Technology is making healthcare better: 5 trends transforming the sector today – MedCity News

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MedCity Influencers, Health Tech
By Eric Johnson
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Already well underway before the Covid-19 pandemic, digital transformation rapidly accelerated in the past year, introducing new tools and services to enhance patient care.
This significant change will continue to advance as health-tech funding set records in the past year, reaching $15.3 billion and surpassing biopharma in the number of investment deals for the first time. These investments collectively support products, services, and support structures that promote better patient outcomes in an increasingly digital-first healthcare environment.
As Deloitte’s Future of Health report notes, “The life sciences and health care industry is on the brink of large-scale disruption. In a future of health that’s defined by radically interoperable data, open yet secure platforms, and consumer-driven care.”
Identifying and applying the most impactful digitalization trends can help healthcare providers be more responsive to patient concerns, industry demands, and precarious financial realities. For decision-makers looking to capitalize on these opportunities, here are five digitalization trends transforming healthcare today.
#1 AI-enhanced patient care
Few technologies attract as much attention and speculation as artificial intelligence (AI). Collectively, the global market for healthcare-focused AI is expected to reach $120 billion by 2028,  reflecting the expectation that the technology will reshape the healthcare sector moving forward.
A PwC analysis identified eight ways that AI is changing healthcare today, including:
In addition, AI is streamlining record management, creating better, more usable data that supports everything from back-office initiatives to patient care efforts.
#2 Subscription-based payment options
A cadre of tech startups are changing how healthcare providers price their products and services, using subscription-based payment options to connect price transparency and consumer preferences in a novel way.
This trend is especially important in a post-lockdown environment. More than 12 million Americans lost their employer-sponsored health insurance during the pandemic, reducing the number of appointments and revenue potential for many healthcare providers.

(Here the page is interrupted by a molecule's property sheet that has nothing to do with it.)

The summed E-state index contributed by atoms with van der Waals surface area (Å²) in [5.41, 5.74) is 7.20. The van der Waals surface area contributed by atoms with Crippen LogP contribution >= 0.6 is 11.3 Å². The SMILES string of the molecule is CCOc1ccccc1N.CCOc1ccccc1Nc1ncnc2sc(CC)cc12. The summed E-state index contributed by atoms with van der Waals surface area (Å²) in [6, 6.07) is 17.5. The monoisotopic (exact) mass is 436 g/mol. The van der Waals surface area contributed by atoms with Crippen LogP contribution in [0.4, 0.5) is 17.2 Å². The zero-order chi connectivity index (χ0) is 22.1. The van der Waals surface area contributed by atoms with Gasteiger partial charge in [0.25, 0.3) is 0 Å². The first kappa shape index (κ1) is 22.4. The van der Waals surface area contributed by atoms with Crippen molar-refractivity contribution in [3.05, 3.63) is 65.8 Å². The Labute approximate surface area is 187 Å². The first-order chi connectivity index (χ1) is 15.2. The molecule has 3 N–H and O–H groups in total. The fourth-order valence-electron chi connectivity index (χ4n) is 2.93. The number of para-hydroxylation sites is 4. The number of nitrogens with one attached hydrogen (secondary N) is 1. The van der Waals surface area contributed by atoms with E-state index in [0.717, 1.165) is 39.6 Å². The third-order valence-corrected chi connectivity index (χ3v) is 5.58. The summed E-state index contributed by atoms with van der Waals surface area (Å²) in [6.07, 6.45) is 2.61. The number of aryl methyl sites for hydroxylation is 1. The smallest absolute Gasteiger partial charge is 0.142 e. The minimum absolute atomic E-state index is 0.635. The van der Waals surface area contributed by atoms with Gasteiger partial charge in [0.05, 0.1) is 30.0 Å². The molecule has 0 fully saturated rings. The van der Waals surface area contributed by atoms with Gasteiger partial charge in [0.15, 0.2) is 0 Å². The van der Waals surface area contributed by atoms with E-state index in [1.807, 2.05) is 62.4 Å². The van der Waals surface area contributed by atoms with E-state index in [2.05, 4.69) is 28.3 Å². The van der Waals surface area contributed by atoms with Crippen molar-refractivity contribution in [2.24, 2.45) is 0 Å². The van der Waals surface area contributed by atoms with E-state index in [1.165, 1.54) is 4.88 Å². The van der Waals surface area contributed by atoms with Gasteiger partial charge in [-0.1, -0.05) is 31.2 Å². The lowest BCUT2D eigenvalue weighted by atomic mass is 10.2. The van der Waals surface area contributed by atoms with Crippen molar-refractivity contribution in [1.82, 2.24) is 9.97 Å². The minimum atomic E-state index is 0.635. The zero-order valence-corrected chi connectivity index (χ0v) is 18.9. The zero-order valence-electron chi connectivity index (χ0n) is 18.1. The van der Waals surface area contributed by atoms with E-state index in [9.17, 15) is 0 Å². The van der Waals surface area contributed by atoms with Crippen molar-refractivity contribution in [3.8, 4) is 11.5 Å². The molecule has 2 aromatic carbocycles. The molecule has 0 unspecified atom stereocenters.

Subscription-based payment options present an opportunity to develop reliable recurring revenue streams while boosting patient loyalty.
Notably, subscription-based payment options don’t have to replace existing insurance payment models, but they can supplement these offerings, allowing healthcare providers to reach more patients on their terms.
What’s more, subscription-based payment options cater to a growing group of uninsured gig workers and millennials who frequently operate outside of the existing insurance framework.
#3 Telehealth offerings
The pandemic illuminated an indelible reality: effective healthcare often means meeting patients where they are. Social distancing and other limitations prevented many on-site consultations, but this trend will only proliferate in the months and years ahead.
According to the American Hospital Association, telehealth implementation has stabilized at levels 38 times higher than before the pandemic. Meanwhile, up to 60 percent of healthcare consumers want expanded telehealth options in the future.
Expanding these opportunities positions healthcare providers to expand their patient base by reaching a greater cohort of healthcare consumers, especially rural patients who often lack easy access to healthcare solutions.
#4 Mobile connectivity
Today’s patients are digital-first and mobile-centric. Investing in mobile can accelerate personalization while tapping into patient preferences.
Integrating a mobile app allows healthcare providers to easily deliver push notifications that reduce strain on patients. At the same time, healthcare providers can leverage this technology to provide 24/7 chat capability, subscription benefits management, and other patient-driven initiatives.
#5 Connected health
Technology is creating new and better connections across providers, channels, care settings, and other relevant patient care facilities. This is great news for patients as connected health technologies improve patient engagement and health outcomes across a variety of metrics.
When patients are more engaged, providers are informed, and payment methods are accessible, everyone stands to benefit. The past year reminded us that high-quality healthcare is critical for everyone. Technology’s proliferation in the next year can make this system even more effective, helping patients and providers thrive in 2022.

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Eric Johnson is the founder and CEO of membersy, a digital health company democratizing access to quality, affordable dental care through subscription-based dentistry. While building his career in the dental care space, Eric founded membersy in 2015 with the mission of helping dental professionals take back the dental care narrative from big insurance companies through pricing transparency and a personalized membership experience for patients. For more information, please visit

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